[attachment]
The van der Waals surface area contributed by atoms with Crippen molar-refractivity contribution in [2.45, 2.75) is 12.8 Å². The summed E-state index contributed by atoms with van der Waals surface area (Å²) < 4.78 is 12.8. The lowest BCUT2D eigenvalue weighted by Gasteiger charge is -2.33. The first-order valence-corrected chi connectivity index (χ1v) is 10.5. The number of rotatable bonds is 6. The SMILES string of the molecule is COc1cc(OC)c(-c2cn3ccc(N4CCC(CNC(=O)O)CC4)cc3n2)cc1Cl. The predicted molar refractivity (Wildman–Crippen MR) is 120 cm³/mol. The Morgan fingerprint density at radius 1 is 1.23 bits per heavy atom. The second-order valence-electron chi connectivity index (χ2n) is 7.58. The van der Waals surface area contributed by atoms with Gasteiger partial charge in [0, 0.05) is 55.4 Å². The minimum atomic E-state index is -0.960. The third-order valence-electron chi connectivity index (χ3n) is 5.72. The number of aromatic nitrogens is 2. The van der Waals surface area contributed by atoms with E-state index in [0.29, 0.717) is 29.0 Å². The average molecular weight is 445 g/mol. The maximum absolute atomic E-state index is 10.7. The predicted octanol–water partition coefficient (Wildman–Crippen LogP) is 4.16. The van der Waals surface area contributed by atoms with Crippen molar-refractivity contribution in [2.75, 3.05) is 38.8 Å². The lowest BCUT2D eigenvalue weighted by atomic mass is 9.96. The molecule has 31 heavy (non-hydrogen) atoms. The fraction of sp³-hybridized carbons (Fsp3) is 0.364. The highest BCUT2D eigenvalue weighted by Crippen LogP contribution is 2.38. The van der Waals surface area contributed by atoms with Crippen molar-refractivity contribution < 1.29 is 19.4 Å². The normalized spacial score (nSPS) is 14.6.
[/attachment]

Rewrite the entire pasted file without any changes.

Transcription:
The van der Waals surface area contributed by atoms with Crippen molar-refractivity contribution in [2.45, 2.75) is 12.8 Å². The summed E-state index contributed by atoms with van der Waals surface area (Å²) < 4.78 is 12.8. The lowest BCUT2D eigenvalue weighted by Gasteiger charge is -2.33. The first-order valence-corrected chi connectivity index (χ1v) is 10.5. The number of rotatable bonds is 6. The SMILES string of the molecule is COc1cc(OC)c(-c2cn3ccc(N4CCC(CNC(=O)O)CC4)cc3n2)cc1Cl. The predicted molar refractivity (Wildman–Crippen MR) is 120 cm³/mol. The Morgan fingerprint density at radius 1 is 1.23 bits per heavy atom. The second-order valence-electron chi connectivity index (χ2n) is 7.58. The van der Waals surface area contributed by atoms with Gasteiger partial charge in [0, 0.05) is 55.4 Å². The minimum atomic E-state index is -0.960. The third-order valence-electron chi connectivity index (χ3n) is 5.72. The number of aromatic nitrogens is 2. The van der Waals surface area contributed by atoms with E-state index in [0.29, 0.717) is 29.0 Å². The average molecular weight is 445 g/mol. The maximum absolute atomic E-state index is 10.7. The predicted octanol–water partition coefficient (Wildman–Crippen LogP) is 4.16. The van der Waals surface area contributed by atoms with Crippen molar-refractivity contribution in [2.75, 3.05) is 38.8 Å². The lowest BCUT2D eigenvalue weighted by atomic mass is 9.96. The molecule has 31 heavy (non-hydrogen) atoms. The fraction of sp³-hybridized carbons (Fsp3) is 0.364. The highest BCUT2D eigenvalue weighted by Crippen LogP contribution is 2.38. The van der Waals surface area contributed by atoms with Crippen molar-refractivity contribution < 1.29 is 19.4 Å². The normalized spacial score (nSPS) is 14.6.